I found a library marketing button in my drawer the other day that said “More than Books… Our Library has it All!” It depicts a VHS tape, a floppy disk, an audio cassette, and a CD. I’m guessing that button was never a good marketing tool. We keep hearing that libraries are more than just books. It’s true we have books, but we also have ebooks. We have databases, video libraries, and video games. We have collections of scholarly research, reports, and statistics that you just can’t get on Google. We have a physical building and places for people to quietly study and places for groups to meet and hang out. We have computers and technology for people to experiment with and use. We host workshops and events. We have a website and are on various social media sites.
But so what…who cares?
Simon Sinek in an excellent TED Talk says that “people don’t buy what you do, they buy why you do it.” The collections, the physical library, our events and websites are all just stuff. But what is the why behind all these things that we have and do? Why do we create collaborative workspaces for our members? Why do host story times or literacy events? Why do we offer access to computers and the web?
In a word: people.
We create workspaces because we believe people should be able connect with one another. We host literacy events because we believe people should be able to improve themselves through learning and knowledge. We offer access to computers because we believe people deserve equal chances and opportunities. We believe that our community members deserve a place to belong, feel safe, explore their curiosity, and have access to knowledge. This is why all that stuff matters.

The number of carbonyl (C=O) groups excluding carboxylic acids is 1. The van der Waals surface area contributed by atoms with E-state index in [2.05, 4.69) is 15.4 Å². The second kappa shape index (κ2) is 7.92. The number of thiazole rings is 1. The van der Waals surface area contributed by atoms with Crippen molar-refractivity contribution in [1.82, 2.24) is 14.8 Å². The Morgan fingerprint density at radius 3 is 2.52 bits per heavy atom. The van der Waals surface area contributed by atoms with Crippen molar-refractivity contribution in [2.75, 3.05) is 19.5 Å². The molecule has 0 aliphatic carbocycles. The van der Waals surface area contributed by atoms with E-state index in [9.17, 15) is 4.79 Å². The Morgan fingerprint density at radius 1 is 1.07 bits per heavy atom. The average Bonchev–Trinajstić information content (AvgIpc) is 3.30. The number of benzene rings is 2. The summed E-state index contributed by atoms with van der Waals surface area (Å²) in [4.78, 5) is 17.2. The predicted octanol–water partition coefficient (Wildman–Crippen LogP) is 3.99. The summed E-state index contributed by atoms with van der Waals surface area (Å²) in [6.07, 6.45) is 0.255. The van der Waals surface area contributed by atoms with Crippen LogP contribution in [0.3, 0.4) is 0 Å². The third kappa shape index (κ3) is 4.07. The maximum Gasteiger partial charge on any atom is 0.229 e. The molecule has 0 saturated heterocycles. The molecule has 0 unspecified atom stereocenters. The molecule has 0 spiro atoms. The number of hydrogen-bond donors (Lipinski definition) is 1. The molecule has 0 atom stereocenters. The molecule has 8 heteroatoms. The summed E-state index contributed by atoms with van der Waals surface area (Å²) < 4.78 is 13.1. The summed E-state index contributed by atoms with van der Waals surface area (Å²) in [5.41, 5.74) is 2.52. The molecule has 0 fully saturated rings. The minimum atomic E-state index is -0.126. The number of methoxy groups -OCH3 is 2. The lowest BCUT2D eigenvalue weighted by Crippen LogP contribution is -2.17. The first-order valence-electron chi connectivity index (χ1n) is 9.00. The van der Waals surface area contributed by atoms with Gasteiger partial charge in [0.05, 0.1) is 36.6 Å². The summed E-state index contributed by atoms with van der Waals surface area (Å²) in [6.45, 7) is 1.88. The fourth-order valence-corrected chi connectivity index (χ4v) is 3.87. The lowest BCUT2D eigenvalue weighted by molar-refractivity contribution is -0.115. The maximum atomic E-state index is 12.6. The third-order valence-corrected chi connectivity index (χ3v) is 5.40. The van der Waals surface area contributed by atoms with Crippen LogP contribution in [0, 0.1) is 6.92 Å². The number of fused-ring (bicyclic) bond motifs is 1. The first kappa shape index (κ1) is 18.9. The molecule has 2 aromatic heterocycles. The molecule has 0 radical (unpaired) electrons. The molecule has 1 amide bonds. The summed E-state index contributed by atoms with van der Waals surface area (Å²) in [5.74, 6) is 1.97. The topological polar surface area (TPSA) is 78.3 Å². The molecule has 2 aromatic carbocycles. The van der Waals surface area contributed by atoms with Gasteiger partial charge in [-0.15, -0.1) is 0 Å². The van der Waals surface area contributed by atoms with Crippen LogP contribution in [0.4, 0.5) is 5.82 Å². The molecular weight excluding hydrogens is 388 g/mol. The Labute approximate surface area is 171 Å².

It’s easy though to get focused on the stuff and not the people. There have been times when I have focused so much on a lesson plan that I forgot about the students and learning in the moment. It’s easy to go through the motions on reference, finding someone a book or article without really understanding the real problem they had. It’s easy to make collection decisions in a vacuum, forgetting about what people actually want and use.
In order to solve the big challenges that face us we need to shift our focus in a different direction than just our stuff, our collections, and our building. I like the idea of adopting a philosophy of Human-Centered Librarianship. This isn’t just doing “customer service,” it’s a mindset shift. People matter first, then stuff. Focusing on people has profound implications. What would a Human-Centered Librarianship look like?
- We would use user experience and human centered design processes to improve and solve problems
- We would genuinely and regularly seek out and listen to the opinions or our members because they truly matter to us
- We would work hard to empower everyone on staff and collaborate as a team since we’re all humans too (to empower our members we need empowered staff)
- We would be less worried about people messing up our stuff and spilling drinks and more worried when people have complaints or suggestions (and would work hard to address them)
And marketing in Human-Centered librarianship won’t be a button saying “hey we got floppy disks” (or ebooks, or whatever new whizbang technology). Marketing in Human-Centered Librarianship would talk about what they can do with the service or technology and how it improves their life. Our product isn’t books or ebooks or quiet space or databases. Our product is knowledge, connection, acceptance, creativity, and curiosity.